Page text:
Lovers of English history will feast on the history lessons rife in Shakespeare's Cymbeline. While the play has little to do with British history, the very title of the play presents a scholarly lesson in literary history. Legend has it that Cymbeline lived and died in the first century a.d. The nephew of Cassibellaunus, king of the Britons, Cymbeline was taken hostage by Roman invaders and was raised a Roman. When he returned to England, Cymbeline conquered Essex and ruled southern England between 10 and 40 a.d.
During his reign, Cymbeline had more wealth and power than any other ruler in England at the time. He kept Roman advancement at bay by forging treaties with emperors Augustus Caesar and Tiberius. The real Cymbeline remained a loyal ally of Rome until his death in 41 a.d., when his kingdom was divided and was ruled briefly by his two sons. After its invasion by Claudius in 43 a.d., England became a Roman province known as Britannia.
That Cymbeline ruled a portion of England and had two sons is practically the only accurate connection between the play and the history upon which it was loosely based. Nevertheless, Shakespeare provides a story to rival any historical accounts. Based on Chronicles of England, Scotland, and Ireland by historian Raphael Hollinshed (d.1580). The Bard may also have based Cymbeline loosely on Boccaccio's fourteenth century play,The Decameron. Written in 1609/10, Cymbeline was first performed in 1611 for then ruling King James; however, the play was not published until 1623, as part of the First Folio.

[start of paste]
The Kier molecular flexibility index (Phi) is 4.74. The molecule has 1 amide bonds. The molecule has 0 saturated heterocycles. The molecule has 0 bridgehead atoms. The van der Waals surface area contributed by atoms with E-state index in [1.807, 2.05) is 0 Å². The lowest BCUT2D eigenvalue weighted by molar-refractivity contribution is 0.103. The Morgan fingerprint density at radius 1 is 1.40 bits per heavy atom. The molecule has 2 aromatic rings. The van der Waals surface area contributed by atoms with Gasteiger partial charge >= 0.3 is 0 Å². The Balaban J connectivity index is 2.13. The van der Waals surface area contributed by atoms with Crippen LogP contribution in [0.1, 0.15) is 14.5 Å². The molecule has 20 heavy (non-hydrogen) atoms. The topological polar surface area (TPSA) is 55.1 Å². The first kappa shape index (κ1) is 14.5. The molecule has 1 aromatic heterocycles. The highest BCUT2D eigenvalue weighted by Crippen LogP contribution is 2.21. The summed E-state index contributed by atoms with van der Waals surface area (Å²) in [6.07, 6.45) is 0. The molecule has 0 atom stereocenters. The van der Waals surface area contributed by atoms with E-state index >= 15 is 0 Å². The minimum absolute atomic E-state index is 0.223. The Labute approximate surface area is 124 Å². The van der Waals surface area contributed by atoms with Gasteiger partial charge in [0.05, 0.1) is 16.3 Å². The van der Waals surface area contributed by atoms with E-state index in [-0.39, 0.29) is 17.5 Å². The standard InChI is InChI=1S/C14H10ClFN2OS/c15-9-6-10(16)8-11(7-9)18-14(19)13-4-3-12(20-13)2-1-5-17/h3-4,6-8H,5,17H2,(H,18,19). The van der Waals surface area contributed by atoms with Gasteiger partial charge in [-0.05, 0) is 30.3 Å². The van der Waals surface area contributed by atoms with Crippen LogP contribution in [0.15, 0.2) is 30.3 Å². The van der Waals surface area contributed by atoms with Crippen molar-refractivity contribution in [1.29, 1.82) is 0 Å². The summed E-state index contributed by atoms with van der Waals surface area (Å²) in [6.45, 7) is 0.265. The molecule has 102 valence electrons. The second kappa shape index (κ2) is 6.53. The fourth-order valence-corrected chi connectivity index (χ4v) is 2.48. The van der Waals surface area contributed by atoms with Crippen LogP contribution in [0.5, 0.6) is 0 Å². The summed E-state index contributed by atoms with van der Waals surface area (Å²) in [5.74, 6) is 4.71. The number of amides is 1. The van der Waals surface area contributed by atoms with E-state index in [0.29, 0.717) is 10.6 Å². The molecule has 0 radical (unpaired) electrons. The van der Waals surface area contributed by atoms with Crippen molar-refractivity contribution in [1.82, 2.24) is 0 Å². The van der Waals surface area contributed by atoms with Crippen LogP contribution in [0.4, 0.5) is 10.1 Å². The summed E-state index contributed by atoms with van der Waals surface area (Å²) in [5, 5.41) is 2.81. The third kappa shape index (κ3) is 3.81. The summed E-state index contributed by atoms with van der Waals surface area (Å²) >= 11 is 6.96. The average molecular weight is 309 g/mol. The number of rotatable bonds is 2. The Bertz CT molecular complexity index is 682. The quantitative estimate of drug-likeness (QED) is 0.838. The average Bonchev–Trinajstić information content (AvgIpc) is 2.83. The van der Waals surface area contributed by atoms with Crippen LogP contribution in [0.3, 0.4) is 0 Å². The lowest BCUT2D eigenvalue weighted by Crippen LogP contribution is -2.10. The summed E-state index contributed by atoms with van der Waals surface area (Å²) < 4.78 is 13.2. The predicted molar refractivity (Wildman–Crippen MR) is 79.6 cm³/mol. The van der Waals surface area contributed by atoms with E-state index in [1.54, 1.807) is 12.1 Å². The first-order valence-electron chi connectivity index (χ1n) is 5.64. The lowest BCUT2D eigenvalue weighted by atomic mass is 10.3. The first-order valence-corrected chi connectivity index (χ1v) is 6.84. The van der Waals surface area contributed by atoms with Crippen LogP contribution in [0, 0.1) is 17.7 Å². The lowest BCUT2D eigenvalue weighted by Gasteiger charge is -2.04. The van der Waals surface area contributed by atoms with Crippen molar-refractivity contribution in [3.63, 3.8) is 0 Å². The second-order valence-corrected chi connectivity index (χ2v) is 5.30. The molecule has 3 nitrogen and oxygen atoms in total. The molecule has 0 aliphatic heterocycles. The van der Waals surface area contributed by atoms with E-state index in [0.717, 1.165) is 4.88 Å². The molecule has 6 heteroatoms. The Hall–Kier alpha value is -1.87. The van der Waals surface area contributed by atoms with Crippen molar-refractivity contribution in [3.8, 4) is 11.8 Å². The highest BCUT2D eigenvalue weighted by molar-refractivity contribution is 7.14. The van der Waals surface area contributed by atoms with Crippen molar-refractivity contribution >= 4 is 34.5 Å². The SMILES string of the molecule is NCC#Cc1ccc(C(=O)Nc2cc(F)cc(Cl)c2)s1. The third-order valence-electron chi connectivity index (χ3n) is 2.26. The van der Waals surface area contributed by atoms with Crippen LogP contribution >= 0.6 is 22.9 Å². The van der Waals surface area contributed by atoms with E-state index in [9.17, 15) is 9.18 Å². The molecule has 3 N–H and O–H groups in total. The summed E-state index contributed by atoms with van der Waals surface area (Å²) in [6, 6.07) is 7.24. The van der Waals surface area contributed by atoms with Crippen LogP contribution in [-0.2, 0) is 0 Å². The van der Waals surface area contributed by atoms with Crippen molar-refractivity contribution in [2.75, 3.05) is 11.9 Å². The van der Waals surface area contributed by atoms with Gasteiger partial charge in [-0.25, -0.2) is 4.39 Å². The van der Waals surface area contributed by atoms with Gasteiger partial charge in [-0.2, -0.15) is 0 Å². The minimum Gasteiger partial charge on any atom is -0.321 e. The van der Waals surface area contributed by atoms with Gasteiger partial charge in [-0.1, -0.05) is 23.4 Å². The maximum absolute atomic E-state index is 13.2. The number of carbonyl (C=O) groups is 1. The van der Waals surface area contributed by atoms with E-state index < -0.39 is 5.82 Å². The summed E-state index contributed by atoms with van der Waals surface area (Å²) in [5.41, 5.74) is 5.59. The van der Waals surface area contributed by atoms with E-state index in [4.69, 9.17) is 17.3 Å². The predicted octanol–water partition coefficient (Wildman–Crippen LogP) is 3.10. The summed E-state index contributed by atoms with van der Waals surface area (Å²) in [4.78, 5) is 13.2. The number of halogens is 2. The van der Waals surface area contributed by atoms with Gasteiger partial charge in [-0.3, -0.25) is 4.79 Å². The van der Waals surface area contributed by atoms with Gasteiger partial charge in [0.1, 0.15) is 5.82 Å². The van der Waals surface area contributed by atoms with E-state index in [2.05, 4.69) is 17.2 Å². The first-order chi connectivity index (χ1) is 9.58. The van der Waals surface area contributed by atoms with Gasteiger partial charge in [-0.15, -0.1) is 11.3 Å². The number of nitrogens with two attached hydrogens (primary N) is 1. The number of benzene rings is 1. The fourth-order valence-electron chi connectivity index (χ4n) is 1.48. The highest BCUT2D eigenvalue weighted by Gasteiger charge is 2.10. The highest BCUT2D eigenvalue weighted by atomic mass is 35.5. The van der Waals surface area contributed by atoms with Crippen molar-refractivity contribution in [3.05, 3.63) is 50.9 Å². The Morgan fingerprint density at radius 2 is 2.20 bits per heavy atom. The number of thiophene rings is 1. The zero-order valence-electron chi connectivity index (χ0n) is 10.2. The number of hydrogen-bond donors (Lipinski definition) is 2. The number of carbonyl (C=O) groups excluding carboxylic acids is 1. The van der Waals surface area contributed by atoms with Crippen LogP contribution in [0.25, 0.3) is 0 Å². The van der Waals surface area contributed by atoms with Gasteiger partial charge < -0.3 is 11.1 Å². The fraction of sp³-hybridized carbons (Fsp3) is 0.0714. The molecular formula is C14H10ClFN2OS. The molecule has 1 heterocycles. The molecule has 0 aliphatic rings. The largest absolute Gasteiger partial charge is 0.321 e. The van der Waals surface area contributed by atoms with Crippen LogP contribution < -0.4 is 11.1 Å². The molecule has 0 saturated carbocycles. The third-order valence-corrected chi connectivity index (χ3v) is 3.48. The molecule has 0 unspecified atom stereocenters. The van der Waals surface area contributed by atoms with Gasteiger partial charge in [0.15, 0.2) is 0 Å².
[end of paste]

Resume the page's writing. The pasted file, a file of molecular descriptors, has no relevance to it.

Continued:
Set in a world that is part Druid, part Roman, Cymbeline is rich in symbols. Shakespeare uses symbols to expose the spirituality of the play: the costumes, the animals, the names, and the stars reflect Elizabethan social manners, but are based on ancient beliefs about icons.
Bracelets and Rings as Symbols: According to The Mammoth Dictionary of Symbols, "In antiquity, rings, bracelets and necklaces were worn to preserve the link between the body and the soul . . . removed to facilitate their separation at the moment of death (which would explain why so many soldiers wore bracelets" (Nadia Julien, The Mammoth Dictionary of Symbols: Understanding the Hidden Language of Symbols [New York: Carroll & Graf Publishers, Inc. 1996], 350). Upon his banishment in act 1, scene 1, Posthumus prepares to leave Imogen by presenting her with a bracelet that would hold her his prisoner of love: "For my sake wear this. / It is a manacle of love; I'll place it / Upon this fairest prisoner" (All references to the play are from David Bevington, The Complete Works of Shakespeare, third edition [Glenview, Illinois: Scott, Foresman & Co. 1980].
The ring is by nature female and negative, as in the Druidic circles that might be obvious in the setting of this play. Shakespeare brilliantly uses circles to bind the lovers to the play's antagonist. Imogen gives a cherished ring to her husband, to whom she has pledged her faithfulness saying: "This diamond was my mother's. Take it, heart, / But keep it till you woo another wife / When Imogen is dead."
In spite of reports to the contrary, Imogen remains chaste in Posthumus's absence and faithful to her young husband. The villainous Iachimo steals the bracelet from Imogen's wrist as she sleeps unaware. This is in keeping with the traditional concept associated with ring symbols: the double bind is inherent in this symbol, which includes both domination and submission for the wearer.
Names as Symbols: Several names in Cymbeline have symbolic meanings.